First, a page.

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Nat Med. 2017 Dec;23(12):1481-1487. doi: 10.1038/nm.4428. Epub 2017 Nov 6.

IRF3 and type I interferons fuel a fatal response to myocardial infarction.

Author information

1
Center for Systems Biology, Massachusetts General Hospital and Harvard Medical School, Boston, Massachusetts, USA.
2
Division of Cardiology, Department of Medicine, University of California, San Diego, La Jolla, California, USA.
3
Department of Bioengineering, Jacobs School of Engineering, University of California, San Diego, La Jolla, California, USA.
4
Cardiovascular Division, Department of Medicine, Brigham and Women's Hospital, Harvard Medical School, Boston, Massachusetts, USA.
5
Cardiology Division, Massachusetts General Hospital, Harvard Medical School, Boston, Massachusetts, USA.
6
Department of Diagnostic and Interventional Radiology, Eberhard-Karls-University Hospital, Tübingen, Tübingen, Germany.
7
Harvard College, Cambridge, Massachusetts, USA.
8
Department of Molecular Biology, Massachusetts General Hospital, Boston, Massachusetts, USA.
9
Department of Genetics, Harvard Medical School, Boston, Massachusetts, USA.
10
Department of Pathology, Massachusetts General Hospital and Harvard Medical School, Boston, Massachusetts, USA.
11
Department of Medicine, Cardiovascular Division, University of Massachusetts Medical School, Worcester, Massachusetts, USA.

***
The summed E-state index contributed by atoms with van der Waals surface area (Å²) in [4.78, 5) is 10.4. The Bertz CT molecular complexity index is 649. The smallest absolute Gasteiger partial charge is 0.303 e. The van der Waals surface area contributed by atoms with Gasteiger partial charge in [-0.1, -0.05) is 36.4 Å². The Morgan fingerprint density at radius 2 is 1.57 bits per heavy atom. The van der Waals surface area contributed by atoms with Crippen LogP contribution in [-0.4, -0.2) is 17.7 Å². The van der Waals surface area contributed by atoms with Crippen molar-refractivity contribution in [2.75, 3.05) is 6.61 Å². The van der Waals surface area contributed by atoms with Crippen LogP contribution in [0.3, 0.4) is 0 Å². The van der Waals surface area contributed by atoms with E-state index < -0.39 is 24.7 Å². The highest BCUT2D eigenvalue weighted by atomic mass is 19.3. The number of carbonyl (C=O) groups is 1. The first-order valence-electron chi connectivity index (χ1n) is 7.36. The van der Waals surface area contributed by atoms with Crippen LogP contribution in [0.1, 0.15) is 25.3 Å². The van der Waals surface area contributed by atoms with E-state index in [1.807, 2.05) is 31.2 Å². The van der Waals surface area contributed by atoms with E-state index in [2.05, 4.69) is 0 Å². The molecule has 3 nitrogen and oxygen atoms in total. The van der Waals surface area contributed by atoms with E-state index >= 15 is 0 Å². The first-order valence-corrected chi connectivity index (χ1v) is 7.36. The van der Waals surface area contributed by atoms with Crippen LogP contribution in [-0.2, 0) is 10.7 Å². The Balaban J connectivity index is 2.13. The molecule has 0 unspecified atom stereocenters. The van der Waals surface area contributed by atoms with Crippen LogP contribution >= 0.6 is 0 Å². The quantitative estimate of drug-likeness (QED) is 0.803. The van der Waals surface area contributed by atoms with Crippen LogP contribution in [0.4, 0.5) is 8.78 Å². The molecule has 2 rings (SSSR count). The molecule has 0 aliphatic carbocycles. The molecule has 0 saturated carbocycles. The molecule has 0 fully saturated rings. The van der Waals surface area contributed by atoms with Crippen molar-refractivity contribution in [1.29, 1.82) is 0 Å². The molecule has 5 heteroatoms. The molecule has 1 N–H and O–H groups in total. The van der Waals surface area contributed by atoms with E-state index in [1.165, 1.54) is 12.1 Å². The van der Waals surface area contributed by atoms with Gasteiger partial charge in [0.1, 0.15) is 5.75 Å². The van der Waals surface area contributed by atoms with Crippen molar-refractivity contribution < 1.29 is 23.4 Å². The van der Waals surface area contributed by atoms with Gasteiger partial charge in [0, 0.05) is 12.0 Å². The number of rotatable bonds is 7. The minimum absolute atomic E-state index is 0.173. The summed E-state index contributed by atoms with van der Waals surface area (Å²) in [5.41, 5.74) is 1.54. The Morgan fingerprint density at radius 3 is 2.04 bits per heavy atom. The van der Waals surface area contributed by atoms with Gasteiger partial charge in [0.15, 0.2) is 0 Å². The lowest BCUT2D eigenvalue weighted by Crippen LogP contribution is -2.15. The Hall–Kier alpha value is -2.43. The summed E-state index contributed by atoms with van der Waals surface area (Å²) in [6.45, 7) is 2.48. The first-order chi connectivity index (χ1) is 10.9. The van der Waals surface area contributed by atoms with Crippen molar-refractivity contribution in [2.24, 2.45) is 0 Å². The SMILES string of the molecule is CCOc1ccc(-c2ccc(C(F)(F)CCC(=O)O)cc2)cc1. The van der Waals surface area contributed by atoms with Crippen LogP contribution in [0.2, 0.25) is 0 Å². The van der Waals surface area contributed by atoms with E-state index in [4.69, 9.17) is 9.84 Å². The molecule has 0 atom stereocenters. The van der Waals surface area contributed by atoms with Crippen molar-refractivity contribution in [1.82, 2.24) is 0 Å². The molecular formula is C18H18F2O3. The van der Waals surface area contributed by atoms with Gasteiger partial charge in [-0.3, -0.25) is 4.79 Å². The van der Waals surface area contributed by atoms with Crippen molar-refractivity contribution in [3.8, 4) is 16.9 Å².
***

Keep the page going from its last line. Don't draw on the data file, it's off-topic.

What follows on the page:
12
Department of Immunology, University of Massachusetts Medical School, Worcester, Massachusetts, USA.
13
Department of Systems Biology, Harvard Medical School, Boston, Massachusetts, USA.
14
Cardiovascular Research Center, Massachusetts General Hospital and Harvard Medical School, Boston, Massachusetts, USA.

Abstract

Interferon regulatory factor 3 (IRF3) and type I interferons (IFNs) protect against infections and cancer, but excessive IRF3 activation and type I IFN production cause autoinflammatory conditions such as Aicardi-Goutières syndrome and STING-associated vasculopathy of infancy (SAVI). Myocardial infarction (MI) elicits inflammation, but the dominant molecular drivers of MI-associated inflammation remain unclear. Here we show that ischemic cell death and uptake of cell debris by macrophages in the heart fuel a fatal response to MI by activating IRF3 and type I IFN production. In mice, single-cell RNA-seq analysis of 4,215 leukocytes isolated from infarcted and non-infarcted hearts showed that MI provokes activation of an IRF3-interferon axis in a distinct population of interferon-inducible cells (IFNICs) that were classified as cardiac macrophages. Mice genetically deficient in cyclic GMP-AMP synthase (cGAS), its adaptor STING, IRF3, or the type I IFN receptor IFNAR exhibited impaired interferon-stimulated gene (ISG) expression and, in the case of mice deficient in IRF3 or IFNAR, improved survival after MI as compared to controls. Interruption of IRF3-dependent signaling resulted in decreased cardiac expression of inflammatory cytokines and chemokines and decreased inflammatory cell infiltration of the heart, as well as in attenuated ventricular dilation and improved cardiac function. Similarly, treatment of mice with an IFNAR-neutralizing antibody after MI ablated the interferon response and improved left ventricular dysfunction and survival. These results identify IRF3 and the type I IFN response as a potential therapeutic target for post-MI cardioprotection.

PMID:
29106401
DOI:
10.1038/nm.4428
[Indexed for MEDLINE]

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